“If the alternative is to remove trauma-informed care, I’ll take this,” Timoney said.

Rep. Josie Raymond, D-Louisville (LRC Public Information)

While voting no on the amendment, Louisville Democratic Rep. Tina Bojanowski, a teacher, said the committee had little preparation to consider the amendment that “some people would consider extreme” and added that not all of the questions were answered during the meeting.

Another Louisville Democratic lawmaker, Rep. Josie Raymond, voted no because “school is school and church is church.”

The primary sponsor of SB 2, Sen. Max Wise, R-Campbellsville, said he supported Calloway’s amendment as students who need mental health assistance could have “more offerings” under the change.

Abby Piper, a lobbyist representing the Kentucky School Counselors Association, told the committee the organization was not consulted about the amendment and isn’t supportive of it. However, the association is supportive of SB 2 and the committee substitute adopted Tuesday.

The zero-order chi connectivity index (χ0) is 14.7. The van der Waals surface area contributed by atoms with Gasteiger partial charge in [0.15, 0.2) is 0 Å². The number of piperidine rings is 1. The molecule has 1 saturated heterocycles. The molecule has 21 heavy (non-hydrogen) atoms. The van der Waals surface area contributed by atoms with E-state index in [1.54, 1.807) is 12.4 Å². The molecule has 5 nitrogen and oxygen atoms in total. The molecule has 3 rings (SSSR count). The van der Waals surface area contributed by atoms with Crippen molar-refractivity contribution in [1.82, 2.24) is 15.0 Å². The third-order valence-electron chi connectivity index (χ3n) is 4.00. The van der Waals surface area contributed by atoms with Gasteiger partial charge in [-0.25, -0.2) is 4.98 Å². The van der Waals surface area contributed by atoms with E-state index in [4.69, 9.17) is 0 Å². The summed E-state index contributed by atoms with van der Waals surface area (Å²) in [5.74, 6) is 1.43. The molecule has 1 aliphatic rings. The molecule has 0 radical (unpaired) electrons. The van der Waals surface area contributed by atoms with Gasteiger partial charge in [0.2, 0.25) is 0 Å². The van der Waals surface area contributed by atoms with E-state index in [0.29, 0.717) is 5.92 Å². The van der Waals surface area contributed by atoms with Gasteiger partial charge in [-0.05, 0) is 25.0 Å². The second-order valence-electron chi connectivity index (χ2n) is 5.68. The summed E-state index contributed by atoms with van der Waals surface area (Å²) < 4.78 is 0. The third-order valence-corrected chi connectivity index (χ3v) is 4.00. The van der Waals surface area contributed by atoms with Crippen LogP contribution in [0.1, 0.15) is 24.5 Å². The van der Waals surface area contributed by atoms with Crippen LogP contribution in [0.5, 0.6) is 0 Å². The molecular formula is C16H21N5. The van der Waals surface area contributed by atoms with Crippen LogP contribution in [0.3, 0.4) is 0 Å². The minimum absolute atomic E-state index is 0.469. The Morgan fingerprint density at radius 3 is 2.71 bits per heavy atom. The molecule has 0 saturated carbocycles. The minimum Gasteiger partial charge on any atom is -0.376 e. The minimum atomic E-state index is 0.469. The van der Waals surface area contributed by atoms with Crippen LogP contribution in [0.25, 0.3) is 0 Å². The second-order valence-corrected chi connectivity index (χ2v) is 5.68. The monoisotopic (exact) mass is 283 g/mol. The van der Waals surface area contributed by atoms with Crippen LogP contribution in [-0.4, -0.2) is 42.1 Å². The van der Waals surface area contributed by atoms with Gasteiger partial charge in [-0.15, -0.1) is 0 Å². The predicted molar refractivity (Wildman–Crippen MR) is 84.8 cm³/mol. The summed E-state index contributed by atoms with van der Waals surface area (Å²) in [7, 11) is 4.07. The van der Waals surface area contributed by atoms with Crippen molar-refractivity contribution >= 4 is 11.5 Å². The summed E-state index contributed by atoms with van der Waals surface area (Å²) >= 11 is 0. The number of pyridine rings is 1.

After the meeting, the association released a statement urging Kentuckians to tell their lawmakers to oppose Senate Bill 2.

According to the active license directory for the Kentucky Board of Licensure for Pastoral Counselors, the state has 33 active license holders.

Other changes

The committee also adopted a substitute version of the bill Tuesday. Chairman Rep. James Tipton, R-Taylorsville, said the changes included more oversight of the school “guardian” program by giving the Kentucky Center for School Safety a staffer to coordinate the program if funds are available. Tipton said funds were included in the Senate’s proposed budget.

Under Wise’s original proposal, certified “guardians” would include honorably discharged military veterans and retired or former law enforcement officers. Other states like Florida have similar programs.

Another change in the committee was that if a local school board does decide to employ a “guardian,” it must enter an agreement with local and state law enforcement to identify the chain of command in emergency situations.